An English Town's Pilgrimage to Brexit
An English Town's Pilgrimage to Brexit: Coal Mining, New Labour, and White Working-Class Decay
Thesis by Francesca Edwards '18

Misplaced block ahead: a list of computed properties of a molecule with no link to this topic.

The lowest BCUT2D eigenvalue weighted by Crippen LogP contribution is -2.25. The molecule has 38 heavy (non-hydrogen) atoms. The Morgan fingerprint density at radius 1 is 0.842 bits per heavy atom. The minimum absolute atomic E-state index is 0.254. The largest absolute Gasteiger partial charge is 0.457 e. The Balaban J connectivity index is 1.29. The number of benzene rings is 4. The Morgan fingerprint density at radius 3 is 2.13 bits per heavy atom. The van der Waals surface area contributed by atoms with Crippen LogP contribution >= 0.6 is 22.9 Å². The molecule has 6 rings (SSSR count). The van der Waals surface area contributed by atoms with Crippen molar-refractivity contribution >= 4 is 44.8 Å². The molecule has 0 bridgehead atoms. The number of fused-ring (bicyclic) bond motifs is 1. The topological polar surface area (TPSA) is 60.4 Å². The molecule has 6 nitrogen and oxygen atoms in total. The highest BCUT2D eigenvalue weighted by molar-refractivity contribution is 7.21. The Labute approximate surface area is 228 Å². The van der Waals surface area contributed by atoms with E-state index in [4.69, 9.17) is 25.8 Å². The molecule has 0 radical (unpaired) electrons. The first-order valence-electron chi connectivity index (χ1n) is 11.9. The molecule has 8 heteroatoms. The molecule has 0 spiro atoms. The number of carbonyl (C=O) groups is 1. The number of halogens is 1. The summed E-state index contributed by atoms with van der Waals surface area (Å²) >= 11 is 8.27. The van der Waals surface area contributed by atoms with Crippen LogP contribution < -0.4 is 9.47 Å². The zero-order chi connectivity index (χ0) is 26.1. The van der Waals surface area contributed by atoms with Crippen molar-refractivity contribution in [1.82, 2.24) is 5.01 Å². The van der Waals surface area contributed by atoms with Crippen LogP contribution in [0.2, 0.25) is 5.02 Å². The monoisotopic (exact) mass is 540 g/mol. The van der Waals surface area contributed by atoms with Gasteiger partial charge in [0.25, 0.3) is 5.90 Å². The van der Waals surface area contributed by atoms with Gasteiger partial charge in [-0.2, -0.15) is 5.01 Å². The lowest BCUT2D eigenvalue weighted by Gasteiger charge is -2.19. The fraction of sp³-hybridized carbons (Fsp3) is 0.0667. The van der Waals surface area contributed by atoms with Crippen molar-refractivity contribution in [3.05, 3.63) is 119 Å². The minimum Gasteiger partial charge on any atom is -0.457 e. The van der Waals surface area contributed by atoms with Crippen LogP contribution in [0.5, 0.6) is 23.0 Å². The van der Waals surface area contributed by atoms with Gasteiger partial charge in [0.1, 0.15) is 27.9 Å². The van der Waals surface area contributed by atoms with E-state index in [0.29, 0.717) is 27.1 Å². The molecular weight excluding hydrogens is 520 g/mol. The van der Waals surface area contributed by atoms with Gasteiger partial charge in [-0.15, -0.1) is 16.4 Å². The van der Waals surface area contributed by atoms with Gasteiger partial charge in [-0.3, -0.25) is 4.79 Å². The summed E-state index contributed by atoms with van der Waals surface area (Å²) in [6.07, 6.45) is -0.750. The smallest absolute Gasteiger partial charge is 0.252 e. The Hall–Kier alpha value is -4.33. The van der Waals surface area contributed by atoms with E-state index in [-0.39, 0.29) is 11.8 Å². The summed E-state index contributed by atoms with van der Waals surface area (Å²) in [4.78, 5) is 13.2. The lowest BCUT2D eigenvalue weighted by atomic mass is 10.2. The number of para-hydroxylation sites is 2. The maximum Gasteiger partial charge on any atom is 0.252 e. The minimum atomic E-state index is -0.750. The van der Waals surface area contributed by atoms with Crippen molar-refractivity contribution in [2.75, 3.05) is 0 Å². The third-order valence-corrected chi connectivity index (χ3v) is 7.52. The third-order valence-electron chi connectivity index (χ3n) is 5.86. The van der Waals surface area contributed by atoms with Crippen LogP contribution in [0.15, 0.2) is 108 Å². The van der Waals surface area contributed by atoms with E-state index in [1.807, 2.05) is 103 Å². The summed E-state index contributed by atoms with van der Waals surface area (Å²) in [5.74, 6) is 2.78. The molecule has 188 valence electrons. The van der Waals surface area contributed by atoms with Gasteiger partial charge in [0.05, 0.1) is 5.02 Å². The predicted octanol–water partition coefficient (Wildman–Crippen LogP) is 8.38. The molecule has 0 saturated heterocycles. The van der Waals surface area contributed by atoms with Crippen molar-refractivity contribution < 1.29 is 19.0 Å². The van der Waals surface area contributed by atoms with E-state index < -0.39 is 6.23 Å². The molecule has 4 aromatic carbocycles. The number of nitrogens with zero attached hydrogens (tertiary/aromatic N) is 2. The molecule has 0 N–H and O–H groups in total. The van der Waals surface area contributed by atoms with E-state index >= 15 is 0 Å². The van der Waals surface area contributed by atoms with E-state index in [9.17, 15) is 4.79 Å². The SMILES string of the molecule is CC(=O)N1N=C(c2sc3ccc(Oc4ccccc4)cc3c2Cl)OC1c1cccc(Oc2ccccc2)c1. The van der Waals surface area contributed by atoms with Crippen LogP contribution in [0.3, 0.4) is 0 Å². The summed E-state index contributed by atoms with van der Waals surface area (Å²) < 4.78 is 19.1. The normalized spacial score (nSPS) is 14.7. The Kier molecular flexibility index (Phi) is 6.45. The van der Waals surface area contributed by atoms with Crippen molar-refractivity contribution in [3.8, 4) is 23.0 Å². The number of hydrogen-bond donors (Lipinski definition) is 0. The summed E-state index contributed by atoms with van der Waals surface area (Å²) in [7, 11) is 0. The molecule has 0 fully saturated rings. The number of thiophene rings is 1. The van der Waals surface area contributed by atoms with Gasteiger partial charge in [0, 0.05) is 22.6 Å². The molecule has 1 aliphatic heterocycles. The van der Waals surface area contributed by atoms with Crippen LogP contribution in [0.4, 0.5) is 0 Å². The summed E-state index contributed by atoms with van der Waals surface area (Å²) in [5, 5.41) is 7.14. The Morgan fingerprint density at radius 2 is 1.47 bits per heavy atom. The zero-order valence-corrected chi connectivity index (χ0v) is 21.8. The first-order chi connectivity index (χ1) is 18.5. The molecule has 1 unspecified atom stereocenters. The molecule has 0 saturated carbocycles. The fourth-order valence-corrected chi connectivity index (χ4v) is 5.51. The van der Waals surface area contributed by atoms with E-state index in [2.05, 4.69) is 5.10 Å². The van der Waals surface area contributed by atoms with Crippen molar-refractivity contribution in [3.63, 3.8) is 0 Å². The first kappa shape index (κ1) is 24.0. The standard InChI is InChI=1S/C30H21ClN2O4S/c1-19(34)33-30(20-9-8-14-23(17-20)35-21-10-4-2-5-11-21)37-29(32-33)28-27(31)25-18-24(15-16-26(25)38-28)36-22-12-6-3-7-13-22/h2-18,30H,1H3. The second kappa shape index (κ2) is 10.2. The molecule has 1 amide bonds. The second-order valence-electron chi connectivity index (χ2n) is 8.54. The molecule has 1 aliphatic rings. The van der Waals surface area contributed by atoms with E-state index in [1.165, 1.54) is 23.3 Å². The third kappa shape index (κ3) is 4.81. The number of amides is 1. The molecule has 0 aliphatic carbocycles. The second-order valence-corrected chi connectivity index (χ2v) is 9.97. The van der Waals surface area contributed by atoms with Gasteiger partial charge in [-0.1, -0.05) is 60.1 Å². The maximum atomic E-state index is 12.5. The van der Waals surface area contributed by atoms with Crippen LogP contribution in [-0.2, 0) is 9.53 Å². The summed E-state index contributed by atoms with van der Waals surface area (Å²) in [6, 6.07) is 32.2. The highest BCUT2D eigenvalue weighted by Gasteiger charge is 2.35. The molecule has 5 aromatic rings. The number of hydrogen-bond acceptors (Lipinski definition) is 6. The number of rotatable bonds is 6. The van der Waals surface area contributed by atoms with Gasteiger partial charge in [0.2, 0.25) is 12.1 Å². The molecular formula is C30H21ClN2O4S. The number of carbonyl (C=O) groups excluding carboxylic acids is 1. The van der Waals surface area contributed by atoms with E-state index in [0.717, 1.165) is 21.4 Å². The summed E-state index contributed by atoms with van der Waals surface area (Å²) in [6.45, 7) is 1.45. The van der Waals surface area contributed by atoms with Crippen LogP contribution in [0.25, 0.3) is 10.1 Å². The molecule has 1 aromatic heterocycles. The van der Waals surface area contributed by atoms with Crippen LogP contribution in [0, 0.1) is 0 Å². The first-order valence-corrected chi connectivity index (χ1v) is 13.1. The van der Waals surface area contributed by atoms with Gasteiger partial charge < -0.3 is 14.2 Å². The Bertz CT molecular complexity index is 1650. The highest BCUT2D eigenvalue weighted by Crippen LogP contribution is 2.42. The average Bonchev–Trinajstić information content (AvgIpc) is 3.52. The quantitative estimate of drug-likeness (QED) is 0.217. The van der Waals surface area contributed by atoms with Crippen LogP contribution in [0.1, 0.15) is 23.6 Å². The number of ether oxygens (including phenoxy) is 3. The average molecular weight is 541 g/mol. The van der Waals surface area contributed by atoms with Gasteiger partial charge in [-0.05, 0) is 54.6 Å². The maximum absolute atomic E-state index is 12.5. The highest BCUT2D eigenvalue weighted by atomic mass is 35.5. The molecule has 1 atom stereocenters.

Abstract: In recent elections, the (white) working class has become an explanatory spectre. They have come under scrutiny as the author of the present political moment, such as Britain’s exit from the European Union and Donald Trump’s presidential victory. My thesis seeks to understand how the working class has gone from flexing their electoral strength in the 1970s, to this apparently hard shift to the right of the political spectrum. My thesis focuses on Rotherham, a town in Northeast England that was once an epicentre of industry, specifically with regards to coal mining. Using archival materials authored by the Rotherham working class, I seek to elucidate the 1984-85 miners’ strike; the effects of the coal mining pit-closure programme on Rotherham residents; New Labour’s eradication of class as a point of orientation in understanding cultural and economic standing in British society, and the rise of UKIP in the region, culminating in Rotherham residents’ overwhelming decision to vote Leave in the Brexit referendum. Today, the coal industry is memorialised as the image of working-class solidarity and security in the region. As commemoratives of the industry are erected, such as the ‘Yorkshire Man of Steel’, the loss of the coal mining industry is mourned in pubs, homes, and on Rotherham streets. The loss of an imagined future befell in the 1990s; a future that guaranteed economic and cultural security for residents and their children. A critique is offered on using the illusory ‘white working class’ as a scapegoat for confronting underlying public opinion—which has remained consistently pervasive for the last 30 years—in key areas of national politics.